It's never too early or too late to start sharing rhymes, songs, and books with your child! Visit your local library and talk with the children's librarian for more information.
Yoga Storytime at Park Branch
Baby Rhyme Time at Mission Branch
Baby Rhyme and Playtime at Sunset Branch
Baby Rhyme Time at Sunset
Dads love storytimes, too!
Early reader at Sunset Branch
Families enjoy music together
Letter play at Park Branch
New parents love storytimes!
Early Literacy: Babies
Exploring books is one of the first steps to pre-reading.
Always have books around for your baby to explore.
Talk with your baby from the day he is born.
You are your baby’s first and best toy.
It’s never too early or too late to start sharing rhymes, songs, and books with your baby!
Babies bond with you when you share stories, songs, and rhymes together. These positive interactions stimulate your baby’s brain development by laying the foundation for future language, learning, and reading.
Let your baby explore books. Most babies discover books by playing with them and putting them in their mouths. A book is often a baby’s first toy.
Talk to your baby about what you’re doing as you’re doing it. Respond to her expressions, movements, and sounds. This is how she communicates with you.
Your baby loves the sound of your voice. Share songs and rhymes in the car, in the tub, on the bus, anywhere and everywhere.
Enjoy a quiet time sharing a board book or simple picture book with your baby. Make book sharing a part of the daily routine.
Research shows that if you read, talk, sing, and share rhymes with your baby daily, he will be better prepared for kindergarten and reading.
It’s never too early or too late to start sharing books, rhymes, and songs with your baby.
Early Literacy: Toddlers
Toddlers love to talk and play. Important language skills develop by age three. Use this window of opportunity by encouraging your toddler’s word skills through talking, singing, reciting rhymes, playing games, sharing books, and listening to music together.
Let your child “read” a book, which might mean playing with it or showing it to her toys. Exploring books is one of the first steps to pre-reading.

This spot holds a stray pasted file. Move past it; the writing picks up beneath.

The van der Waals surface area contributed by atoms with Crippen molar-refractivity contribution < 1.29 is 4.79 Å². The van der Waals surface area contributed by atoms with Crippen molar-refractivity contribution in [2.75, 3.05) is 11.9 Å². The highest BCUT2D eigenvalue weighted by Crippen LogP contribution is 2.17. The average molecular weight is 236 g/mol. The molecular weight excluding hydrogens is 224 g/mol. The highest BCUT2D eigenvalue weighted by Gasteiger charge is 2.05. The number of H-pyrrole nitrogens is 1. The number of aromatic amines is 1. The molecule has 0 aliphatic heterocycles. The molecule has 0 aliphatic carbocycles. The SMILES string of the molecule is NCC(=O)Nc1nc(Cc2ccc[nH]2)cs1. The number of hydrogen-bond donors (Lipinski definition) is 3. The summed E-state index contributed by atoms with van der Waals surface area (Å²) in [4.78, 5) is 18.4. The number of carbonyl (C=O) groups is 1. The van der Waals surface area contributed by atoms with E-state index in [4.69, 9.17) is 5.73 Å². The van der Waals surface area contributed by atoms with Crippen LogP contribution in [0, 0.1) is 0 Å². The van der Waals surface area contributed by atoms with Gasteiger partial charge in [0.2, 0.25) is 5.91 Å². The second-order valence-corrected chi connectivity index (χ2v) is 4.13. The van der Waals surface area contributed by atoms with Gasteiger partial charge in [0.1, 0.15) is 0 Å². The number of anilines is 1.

While getting him ready for bed, talk about all the things he did during his day, who he saw, and what he will do tomorrow.
Turn daily tasks into meaningful experiences with songs and rhymes. Try singing “The Wheels on the Bus” with your child while waiting for Muni.
When reading with your child, ask her questions about the story and wait for her to respond. Nurture her interest in books by reading her favorites again and again.
Research shows that if you surround your toddler with enjoyable experiences with books and language, he will be better prepared for kindergarten and reading.
It’s never too early or too late to start sharing books, rhymes, and songs with your toddler.
Early Literacy: Preschoolers
Preschoolers talk more than ever. Your child’s communication skills grow more complex every day. Playing, talking, singing, and reading are fun, effective ways to expand vocabulary and increase language skills.
Act out stories together: stories from his imagination, stories from your childhood, stories from books. Let your child be the Director and the Star.
Your child enjoys talking, the sillier the better! Let her invent words and jokes. Encourage this wordplay by inventing some new words yourself. Everyone has fun in a good conversation.
Sing familiar songs with your child. Replace key words with rhyming ones - Row, Row, Row Your Boat becomes Row, Row, Row Your Goat. Make up movements to go with the new words.
Let your child “read” a favorite book to you by retelling the story in his own words. He may even have it memorized word for word.
Research shows that if you tell stories, talk about words, and sing songs and rhymes with your preschooler, she will be better prepared for kindergarten and reading.
It’s never too early or too late to start sharing books, rhymes, and songs with your preschooler.
Early Literacy: Parents and Caregivers
Dear Parents and Caregivers,
With simple and positive interactions surrounding books, songs, rhymes, and conversation, you nurture your child’s interest in learning, language, and life. You are essential to your child’s social and emotional readiness for kindergarten and reading. It’s never too early or too late to start!
The library is your best resource to support you as your child’s first and most important teacher. It is here that you will find an abundance of picture stories, educational resources, storytimes, and the expertise of your local children’s librarian. The library can serve as your child’s first classroom.
Using the Library
Get free library cards for you and your child.
Check out books, music, and more to enjoy at home.
Attend free storytimes.
Find out where the board books and picture stories are.
Play and explore the “Play To Learn” areas.
Visit your library often!
Especially For Early Childhood Educators
Ask the children’s librarian for suggested materials to support your curriculum.
Use the online library catalog to reserve books and other materials.
Check out books, music, and more for your center.
Talk to the children’s librarian about programs and services for your group.
Invite the children’s librarian to visit your center for storytime, a family literacy event, or a parent meeting.